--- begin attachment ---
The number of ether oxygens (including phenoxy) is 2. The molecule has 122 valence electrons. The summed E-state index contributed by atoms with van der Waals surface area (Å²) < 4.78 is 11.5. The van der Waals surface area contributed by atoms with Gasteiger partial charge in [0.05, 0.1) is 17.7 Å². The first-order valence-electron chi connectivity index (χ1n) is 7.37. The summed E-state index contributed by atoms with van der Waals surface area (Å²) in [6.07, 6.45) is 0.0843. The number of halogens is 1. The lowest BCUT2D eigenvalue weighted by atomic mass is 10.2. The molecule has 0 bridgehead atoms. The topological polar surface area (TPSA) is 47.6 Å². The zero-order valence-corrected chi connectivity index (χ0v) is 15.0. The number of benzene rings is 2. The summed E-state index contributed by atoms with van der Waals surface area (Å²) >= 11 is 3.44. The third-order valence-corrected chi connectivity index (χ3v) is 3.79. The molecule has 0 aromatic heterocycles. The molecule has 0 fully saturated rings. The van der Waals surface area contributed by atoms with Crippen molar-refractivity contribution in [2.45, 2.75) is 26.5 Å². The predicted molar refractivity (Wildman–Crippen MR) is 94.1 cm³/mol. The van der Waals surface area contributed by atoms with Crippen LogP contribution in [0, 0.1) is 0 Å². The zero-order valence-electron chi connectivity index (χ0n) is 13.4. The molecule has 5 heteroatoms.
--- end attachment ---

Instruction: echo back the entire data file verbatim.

The number of ether oxygens (including phenoxy) is 2. The molecule has 122 valence electrons. The summed E-state index contributed by atoms with van der Waals surface area (Å²) < 4.78 is 11.5. The van der Waals surface area contributed by atoms with Gasteiger partial charge in [0.05, 0.1) is 17.7 Å². The first-order valence-electron chi connectivity index (χ1n) is 7.37. The summed E-state index contributed by atoms with van der Waals surface area (Å²) in [6.07, 6.45) is 0.0843. The number of halogens is 1. The lowest BCUT2D eigenvalue weighted by atomic mass is 10.2. The molecule has 0 bridgehead atoms. The topological polar surface area (TPSA) is 47.6 Å². The zero-order valence-corrected chi connectivity index (χ0v) is 15.0. The number of benzene rings is 2. The summed E-state index contributed by atoms with van der Waals surface area (Å²) >= 11 is 3.44. The third-order valence-corrected chi connectivity index (χ3v) is 3.79. The molecule has 0 aromatic heterocycles. The molecule has 0 fully saturated rings. The van der Waals surface area contributed by atoms with Crippen molar-refractivity contribution in [2.45, 2.75) is 26.5 Å². The predicted molar refractivity (Wildman–Crippen MR) is 94.1 cm³/mol. The van der Waals surface area contributed by atoms with Crippen LogP contribution in [0, 0.1) is 0 Å². The zero-order valence-electron chi connectivity index (χ0n) is 13.4. The molecule has 5 heteroatoms.